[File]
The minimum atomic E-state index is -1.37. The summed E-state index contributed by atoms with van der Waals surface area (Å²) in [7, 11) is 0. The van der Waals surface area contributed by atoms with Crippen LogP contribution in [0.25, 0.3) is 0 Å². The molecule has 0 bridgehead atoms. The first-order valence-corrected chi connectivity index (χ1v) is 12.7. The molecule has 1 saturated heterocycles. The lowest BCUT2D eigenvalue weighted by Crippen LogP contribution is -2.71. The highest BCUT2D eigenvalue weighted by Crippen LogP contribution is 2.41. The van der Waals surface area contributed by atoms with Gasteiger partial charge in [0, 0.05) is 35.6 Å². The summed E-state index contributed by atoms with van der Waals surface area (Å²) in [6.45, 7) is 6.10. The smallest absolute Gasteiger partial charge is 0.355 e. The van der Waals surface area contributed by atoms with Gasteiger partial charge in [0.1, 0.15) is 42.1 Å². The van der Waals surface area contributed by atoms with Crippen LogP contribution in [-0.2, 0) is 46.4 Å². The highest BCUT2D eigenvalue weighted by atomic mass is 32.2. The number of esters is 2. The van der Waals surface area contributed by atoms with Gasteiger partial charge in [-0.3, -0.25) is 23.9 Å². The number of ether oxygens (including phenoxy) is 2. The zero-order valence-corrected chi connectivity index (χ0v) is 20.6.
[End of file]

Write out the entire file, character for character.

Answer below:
The minimum atomic E-state index is -1.37. The summed E-state index contributed by atoms with van der Waals surface area (Å²) in [7, 11) is 0. The van der Waals surface area contributed by atoms with Crippen LogP contribution in [0.25, 0.3) is 0 Å². The molecule has 0 bridgehead atoms. The first-order valence-corrected chi connectivity index (χ1v) is 12.7. The molecule has 1 saturated heterocycles. The lowest BCUT2D eigenvalue weighted by Crippen LogP contribution is -2.71. The highest BCUT2D eigenvalue weighted by Crippen LogP contribution is 2.41. The van der Waals surface area contributed by atoms with Gasteiger partial charge in [0, 0.05) is 35.6 Å². The summed E-state index contributed by atoms with van der Waals surface area (Å²) in [6.45, 7) is 6.10. The smallest absolute Gasteiger partial charge is 0.355 e. The van der Waals surface area contributed by atoms with Gasteiger partial charge in [0.1, 0.15) is 42.1 Å². The van der Waals surface area contributed by atoms with Crippen LogP contribution in [-0.2, 0) is 46.4 Å². The highest BCUT2D eigenvalue weighted by atomic mass is 32.2. The number of esters is 2. The van der Waals surface area contributed by atoms with Gasteiger partial charge in [-0.3, -0.25) is 23.9 Å². The number of ether oxygens (including phenoxy) is 2. The zero-order valence-corrected chi connectivity index (χ0v) is 20.6.